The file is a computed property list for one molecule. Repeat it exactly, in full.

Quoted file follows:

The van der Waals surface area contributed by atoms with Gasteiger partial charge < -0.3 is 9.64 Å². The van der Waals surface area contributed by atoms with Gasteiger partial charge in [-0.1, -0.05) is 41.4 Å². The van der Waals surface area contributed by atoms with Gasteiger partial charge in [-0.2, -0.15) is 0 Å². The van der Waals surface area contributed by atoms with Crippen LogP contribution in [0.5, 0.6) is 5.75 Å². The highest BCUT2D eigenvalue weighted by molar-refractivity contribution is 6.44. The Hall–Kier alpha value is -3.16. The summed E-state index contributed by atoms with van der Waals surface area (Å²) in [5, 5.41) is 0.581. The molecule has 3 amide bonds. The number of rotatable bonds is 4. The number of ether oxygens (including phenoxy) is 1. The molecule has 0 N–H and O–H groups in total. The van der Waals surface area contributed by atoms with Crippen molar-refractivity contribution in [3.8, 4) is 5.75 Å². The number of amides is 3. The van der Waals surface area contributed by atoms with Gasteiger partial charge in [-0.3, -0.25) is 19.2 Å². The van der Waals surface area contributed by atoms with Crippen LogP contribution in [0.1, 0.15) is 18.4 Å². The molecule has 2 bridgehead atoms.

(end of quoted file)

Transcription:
The van der Waals surface area contributed by atoms with Gasteiger partial charge < -0.3 is 9.64 Å². The van der Waals surface area contributed by atoms with Gasteiger partial charge in [-0.1, -0.05) is 41.4 Å². The van der Waals surface area contributed by atoms with Gasteiger partial charge in [-0.2, -0.15) is 0 Å². The van der Waals surface area contributed by atoms with Crippen LogP contribution in [0.5, 0.6) is 5.75 Å². The highest BCUT2D eigenvalue weighted by molar-refractivity contribution is 6.44. The Hall–Kier alpha value is -3.16. The summed E-state index contributed by atoms with van der Waals surface area (Å²) in [5, 5.41) is 0.581. The molecule has 3 amide bonds. The number of rotatable bonds is 4. The number of ether oxygens (including phenoxy) is 1. The molecule has 0 N–H and O–H groups in total. The van der Waals surface area contributed by atoms with Crippen molar-refractivity contribution in [3.8, 4) is 5.75 Å². The number of amides is 3. The van der Waals surface area contributed by atoms with Gasteiger partial charge in [-0.3, -0.25) is 19.2 Å². The van der Waals surface area contributed by atoms with Crippen LogP contribution in [0.1, 0.15) is 18.4 Å². The molecule has 2 bridgehead atoms.